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How do I Become a Surveillance Investigator?

Patrick Wensink
Updated Mar 02, 2024
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Private investigation often requires that a subject be watched constantly by a surveillance investigator. If you want to become a surveillance investigator, you will need to know the tricks of the trade and acquire a license. There are four primary duties that investigators performing surveillance must master, including surveillance, interviewing, reporting and testifying. With that, you can go out and get a variety of interesting jobs and work on cases such as divorces and insurance fraud.

Education and licensing should be your first step if you want to become a surveillance investigator. Many countries offer classes to teach the finer points of being a private investigator. If school isn't for you, you can ask a private investigator if they will help you learn the trade. After you feel comfortable with all of the techniques, you must have a private investigator's license, because without it you could be considered to be stalking a subject. Every country has different regulations for this license, but it generally involves an ethics and procedure test.

If you want to be successful after you become a surveillance investigator, you must be undetectable. Following a subject on foot or in a car is crucial, and you must do it in a way that will not draw attention. Usually, you will need documentation of the subject through photos, video or audio evidence. You must have a great deal of patience for surveillance investigation, because it often means sitting in one place and waiting for many hours at a time.

Interviewing is another technique that you must master to become a surveillance investigator. An investigator usually will not interview the subject, in order to maintain anonymity, but will ask questions of neighbors and associates. You must know how to deal with different personality types and ask questions in a way that ensures that you receive answers.

Your writing skills also must be sharp in order to become a surveillance investigator. Almost every job will conclude with some sort of written report, detailing the subject's actions and transgressions, if any. You need to craft a concise document that clients can understand and use in court if necessary.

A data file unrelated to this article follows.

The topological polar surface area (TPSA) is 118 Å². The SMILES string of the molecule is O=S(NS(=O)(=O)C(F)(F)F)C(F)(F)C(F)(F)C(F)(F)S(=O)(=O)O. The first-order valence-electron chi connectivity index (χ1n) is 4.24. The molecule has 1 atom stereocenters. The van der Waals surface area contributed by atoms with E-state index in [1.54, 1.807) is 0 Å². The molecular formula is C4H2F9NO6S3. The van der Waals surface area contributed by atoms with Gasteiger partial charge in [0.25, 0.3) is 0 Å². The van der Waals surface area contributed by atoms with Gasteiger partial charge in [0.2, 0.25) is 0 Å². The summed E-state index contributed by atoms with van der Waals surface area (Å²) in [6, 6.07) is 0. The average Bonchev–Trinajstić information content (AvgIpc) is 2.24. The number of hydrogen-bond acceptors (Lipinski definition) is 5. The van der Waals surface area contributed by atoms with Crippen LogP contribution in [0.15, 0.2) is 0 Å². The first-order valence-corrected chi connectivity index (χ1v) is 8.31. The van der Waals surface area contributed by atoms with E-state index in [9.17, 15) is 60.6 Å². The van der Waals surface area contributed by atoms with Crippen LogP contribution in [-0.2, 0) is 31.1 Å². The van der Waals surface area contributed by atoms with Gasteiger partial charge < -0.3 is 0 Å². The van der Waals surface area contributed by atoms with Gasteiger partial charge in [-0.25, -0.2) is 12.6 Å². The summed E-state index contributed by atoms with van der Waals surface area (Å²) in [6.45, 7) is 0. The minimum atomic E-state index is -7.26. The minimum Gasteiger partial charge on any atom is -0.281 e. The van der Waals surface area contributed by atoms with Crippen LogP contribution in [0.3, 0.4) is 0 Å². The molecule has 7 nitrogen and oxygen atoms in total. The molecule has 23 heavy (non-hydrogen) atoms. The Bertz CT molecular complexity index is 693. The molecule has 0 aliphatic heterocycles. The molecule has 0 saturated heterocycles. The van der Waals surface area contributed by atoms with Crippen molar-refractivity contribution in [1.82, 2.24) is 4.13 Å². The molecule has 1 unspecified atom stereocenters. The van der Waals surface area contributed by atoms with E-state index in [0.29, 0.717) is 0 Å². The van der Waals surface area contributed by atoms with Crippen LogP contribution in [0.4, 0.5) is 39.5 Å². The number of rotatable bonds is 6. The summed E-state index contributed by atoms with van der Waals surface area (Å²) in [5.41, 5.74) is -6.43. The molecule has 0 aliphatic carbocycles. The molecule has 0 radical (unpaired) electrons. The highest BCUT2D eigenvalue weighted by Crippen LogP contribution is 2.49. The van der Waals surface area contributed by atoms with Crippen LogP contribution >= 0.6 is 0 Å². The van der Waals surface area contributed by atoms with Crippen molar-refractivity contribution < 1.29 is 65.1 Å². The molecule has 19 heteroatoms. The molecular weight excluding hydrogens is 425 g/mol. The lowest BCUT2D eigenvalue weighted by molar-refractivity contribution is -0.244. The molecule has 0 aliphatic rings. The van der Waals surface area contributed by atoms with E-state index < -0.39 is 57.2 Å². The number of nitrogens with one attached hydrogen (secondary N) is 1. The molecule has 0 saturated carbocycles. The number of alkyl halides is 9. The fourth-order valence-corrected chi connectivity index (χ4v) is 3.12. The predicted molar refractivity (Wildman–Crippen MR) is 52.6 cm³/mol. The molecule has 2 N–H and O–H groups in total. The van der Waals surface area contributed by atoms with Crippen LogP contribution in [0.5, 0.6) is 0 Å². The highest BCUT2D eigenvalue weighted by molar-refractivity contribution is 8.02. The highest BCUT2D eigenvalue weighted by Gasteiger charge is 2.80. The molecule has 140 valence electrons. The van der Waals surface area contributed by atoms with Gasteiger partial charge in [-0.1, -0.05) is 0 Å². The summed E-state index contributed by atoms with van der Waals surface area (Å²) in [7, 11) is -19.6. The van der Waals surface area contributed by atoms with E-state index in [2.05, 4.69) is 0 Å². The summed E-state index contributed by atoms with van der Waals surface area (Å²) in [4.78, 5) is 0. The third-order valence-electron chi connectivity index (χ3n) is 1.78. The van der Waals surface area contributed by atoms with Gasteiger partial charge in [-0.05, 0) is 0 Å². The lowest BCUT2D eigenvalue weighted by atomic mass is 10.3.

If you become a surveillance investigator, you often will be called to testify in court. Your work makes you a witness, and you therefore could speak in court about your surveillance. You must be comfortable talking to attorneys and must think quickly and have a good memory to answer questions about what you witnessed.

Practical Adult Insights is dedicated to providing accurate and trustworthy information. We carefully select reputable sources and employ a rigorous fact-checking process to maintain the highest standards. To learn more about our commitment to accuracy, read our editorial process.
Patrick Wensink
By Patrick Wensink
Patrick Wensink, a bestselling novelist and nonfiction writer, captivates readers with his engaging style across various genres and platforms. His work has been featured in major publications, including attention from The New Yorker. With a background in communication management, Wensink brings a unique perspective to his writing, crafting compelling narratives that resonate with audiences.
Discussion Comments
By anon85040 — On May 18, 2010

I already have my bachelor's degree and I want to go into insurance fraud investigations. Can you tell me where to start?

Patrick Wensink
Patrick Wensink
Patrick Wensink, a bestselling novelist and nonfiction writer, captivates readers with his engaging style across various...
Learn more
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